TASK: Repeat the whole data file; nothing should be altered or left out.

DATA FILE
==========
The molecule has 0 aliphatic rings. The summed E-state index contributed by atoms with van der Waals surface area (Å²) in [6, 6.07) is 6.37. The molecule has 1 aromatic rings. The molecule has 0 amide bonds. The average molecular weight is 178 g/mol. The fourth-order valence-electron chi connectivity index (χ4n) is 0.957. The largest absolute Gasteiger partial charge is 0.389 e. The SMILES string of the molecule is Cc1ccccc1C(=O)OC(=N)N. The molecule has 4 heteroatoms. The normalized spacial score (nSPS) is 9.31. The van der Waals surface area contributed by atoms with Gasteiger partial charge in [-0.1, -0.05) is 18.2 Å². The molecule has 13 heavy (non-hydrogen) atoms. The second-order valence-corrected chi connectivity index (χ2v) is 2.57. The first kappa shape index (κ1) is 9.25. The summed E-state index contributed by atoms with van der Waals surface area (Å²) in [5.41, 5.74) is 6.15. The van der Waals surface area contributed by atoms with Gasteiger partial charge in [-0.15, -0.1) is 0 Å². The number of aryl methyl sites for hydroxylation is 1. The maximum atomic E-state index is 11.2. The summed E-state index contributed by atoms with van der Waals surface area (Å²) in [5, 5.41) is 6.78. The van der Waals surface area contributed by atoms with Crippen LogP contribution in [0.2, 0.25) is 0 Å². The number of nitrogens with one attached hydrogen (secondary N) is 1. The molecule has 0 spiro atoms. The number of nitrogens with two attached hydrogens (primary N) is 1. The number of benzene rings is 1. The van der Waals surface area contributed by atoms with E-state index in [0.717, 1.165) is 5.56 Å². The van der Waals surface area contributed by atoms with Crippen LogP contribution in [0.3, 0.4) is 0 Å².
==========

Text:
The molecule has 0 aliphatic rings. The summed E-state index contributed by atoms with van der Waals surface area (Å²) in [6, 6.07) is 6.37. The molecule has 1 aromatic rings. The molecule has 0 amide bonds. The average molecular weight is 178 g/mol. The fourth-order valence-electron chi connectivity index (χ4n) is 0.957. The largest absolute Gasteiger partial charge is 0.389 e. The SMILES string of the molecule is Cc1ccccc1C(=O)OC(=N)N. The molecule has 4 heteroatoms. The normalized spacial score (nSPS) is 9.31. The van der Waals surface area contributed by atoms with Gasteiger partial charge in [-0.1, -0.05) is 18.2 Å². The molecule has 13 heavy (non-hydrogen) atoms. The second-order valence-corrected chi connectivity index (χ2v) is 2.57. The first kappa shape index (κ1) is 9.25. The summed E-state index contributed by atoms with van der Waals surface area (Å²) in [5.41, 5.74) is 6.15. The van der Waals surface area contributed by atoms with Gasteiger partial charge in [-0.15, -0.1) is 0 Å². The number of aryl methyl sites for hydroxylation is 1. The maximum atomic E-state index is 11.2. The summed E-state index contributed by atoms with van der Waals surface area (Å²) in [5, 5.41) is 6.78. The van der Waals surface area contributed by atoms with Crippen LogP contribution in [0.2, 0.25) is 0 Å². The number of nitrogens with one attached hydrogen (secondary N) is 1. The molecule has 0 spiro atoms. The number of nitrogens with two attached hydrogens (primary N) is 1. The number of benzene rings is 1. The van der Waals surface area contributed by atoms with E-state index in [0.717, 1.165) is 5.56 Å². The van der Waals surface area contributed by atoms with Crippen LogP contribution in [0.3, 0.4) is 0 Å².